230 F.2d 183 (9th Cir. 1956), 14237, United States v. Marshall

Docket Nº:14237.
Citation:230 F.2d 183
Party Name:UNITED STATES of America, and Union Pacific Railroad Company, Appellants, v. Isaac MARSHALL, Appellee.
Case Date:January 30, 1956
Court:United States Courts of Appeals, Court of Appeals for the Ninth Circuit
 
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Page 183

230 F.2d 183 (9th Cir. 1956)

UNITED STATES of America, and Union Pacific Railroad Company, Appellants,

v.

Isaac MARSHALL, Appellee.

No. 14237.

United States Court of Appeals, Ninth Circuit.

January 30, 1956

Rehearing Denied March 22, 1956.

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[Copyrighted Material Omitted]

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Sherman F. Furey, Jr., U.S. Atty., Boise, Idaho, for appellant, United states.

Bryan P. Leverich, Salt Lake City, Utah, L. H. Anderson, E. H. Castelin, E. C. Phoenix, Pocatello, Idaho, for appellant, Union Pacific R. Co.

B. W. Davis, Pocatello, Idaho, for appellee.

Before HEALY and BONE, Circuit Judges, and JAMES M. CARTER, District judge.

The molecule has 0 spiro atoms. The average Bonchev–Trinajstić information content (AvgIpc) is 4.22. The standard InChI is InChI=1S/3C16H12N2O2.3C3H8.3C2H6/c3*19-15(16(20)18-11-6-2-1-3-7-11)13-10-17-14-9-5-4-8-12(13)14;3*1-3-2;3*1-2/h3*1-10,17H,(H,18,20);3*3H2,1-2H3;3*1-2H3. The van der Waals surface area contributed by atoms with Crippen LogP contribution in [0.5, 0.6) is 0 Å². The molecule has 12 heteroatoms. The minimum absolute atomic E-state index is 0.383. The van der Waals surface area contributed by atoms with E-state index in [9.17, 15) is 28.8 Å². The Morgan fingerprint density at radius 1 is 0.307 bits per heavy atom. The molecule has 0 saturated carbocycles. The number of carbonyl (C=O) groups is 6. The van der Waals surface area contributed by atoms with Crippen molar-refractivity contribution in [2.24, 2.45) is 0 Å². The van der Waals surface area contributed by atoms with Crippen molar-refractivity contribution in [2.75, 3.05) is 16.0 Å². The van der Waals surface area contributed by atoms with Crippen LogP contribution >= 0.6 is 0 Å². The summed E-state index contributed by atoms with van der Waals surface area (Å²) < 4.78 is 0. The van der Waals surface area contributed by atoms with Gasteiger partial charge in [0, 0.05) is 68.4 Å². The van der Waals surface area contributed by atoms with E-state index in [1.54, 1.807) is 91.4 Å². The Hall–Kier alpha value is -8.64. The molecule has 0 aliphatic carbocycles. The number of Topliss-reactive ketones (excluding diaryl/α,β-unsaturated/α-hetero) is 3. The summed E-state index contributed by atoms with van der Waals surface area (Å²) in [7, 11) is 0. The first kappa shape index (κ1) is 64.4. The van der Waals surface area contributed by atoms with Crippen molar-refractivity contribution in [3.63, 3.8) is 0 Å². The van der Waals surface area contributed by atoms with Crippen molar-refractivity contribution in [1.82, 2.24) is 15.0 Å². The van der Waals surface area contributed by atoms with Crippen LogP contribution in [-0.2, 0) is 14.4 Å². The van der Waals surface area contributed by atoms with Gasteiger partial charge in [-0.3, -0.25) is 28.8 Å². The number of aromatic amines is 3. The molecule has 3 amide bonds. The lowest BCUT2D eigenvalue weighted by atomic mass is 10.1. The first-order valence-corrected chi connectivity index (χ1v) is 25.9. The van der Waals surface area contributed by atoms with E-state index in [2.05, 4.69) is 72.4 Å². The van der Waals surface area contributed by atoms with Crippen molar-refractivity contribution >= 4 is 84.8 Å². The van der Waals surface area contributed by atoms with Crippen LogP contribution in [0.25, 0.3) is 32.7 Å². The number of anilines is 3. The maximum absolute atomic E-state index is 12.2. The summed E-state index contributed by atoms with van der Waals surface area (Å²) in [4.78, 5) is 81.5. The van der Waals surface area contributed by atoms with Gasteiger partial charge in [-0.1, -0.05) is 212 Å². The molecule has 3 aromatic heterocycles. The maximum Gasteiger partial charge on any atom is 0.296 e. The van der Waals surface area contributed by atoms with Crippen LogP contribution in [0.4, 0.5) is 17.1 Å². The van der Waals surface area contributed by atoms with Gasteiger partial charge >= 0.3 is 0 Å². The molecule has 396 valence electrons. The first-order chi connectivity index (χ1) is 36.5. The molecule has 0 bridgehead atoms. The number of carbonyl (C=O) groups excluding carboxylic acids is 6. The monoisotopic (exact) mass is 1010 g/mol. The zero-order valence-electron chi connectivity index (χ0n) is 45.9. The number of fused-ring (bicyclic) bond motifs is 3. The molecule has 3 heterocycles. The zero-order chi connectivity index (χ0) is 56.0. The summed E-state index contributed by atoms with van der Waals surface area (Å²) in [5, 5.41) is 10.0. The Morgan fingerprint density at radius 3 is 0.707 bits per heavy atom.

JAMES M. CARTER, District Judge.

The action below was for personal injuries based on the claimed negligence of the United States and the Union Pacific Railroad Company, hereafter referred to as the Railroad. Jurisdiction as to the United States was based on Federal Tort Claims Act, 28 U.S.C.A. §§ 1346(b) and 2674. Jurisdiction as to the Railroad was based on diversity of citizenship, 28 U.S.C.A. § 1332. 1 After a trial, before the court without a jury, a joint and several judgment was entered against the two defendants for $75, 000.00 general damages $3, 705.75 special damages and costs. Within time, each defendant has appealed. The appeals raise the questions of the sufficiency of the evidence to support the court's finding of concurrent negligence on the part of the Railroad and the United States, and whether the United States, if negligent, is relieved from liability by the intervening negligence if any, on the part of the Railroad.

Neither the United States nor the Railroad attacks the amount of the award, neither asserts contributory negligence on the part of Marshall, and neither asserts error in the admission or rejection of evidence. When questioned by this court during argument, the United States contended the responsible negligence was that of the Railroad; and the Railroad contended the responsible negligence was that of the United States.

Marshall's amended complaint, filed May 8, 1952, sought damages for personal injuries sustained on August 23, 1951, in Bannock County, Idaho, resulting from the explosion of a tank of anhydrous ammonia gas.

Prior to August 23, 1951, the United States received at its depot at Ogden, Utah, the component parts of an ice plant, included in which were eight containers of compressed anhydrous ammonia gas, listed as a dangerous article by the Interstate Commerce Commission, 49 CFR 72.5. A green label attached to each tank, identified the contents. The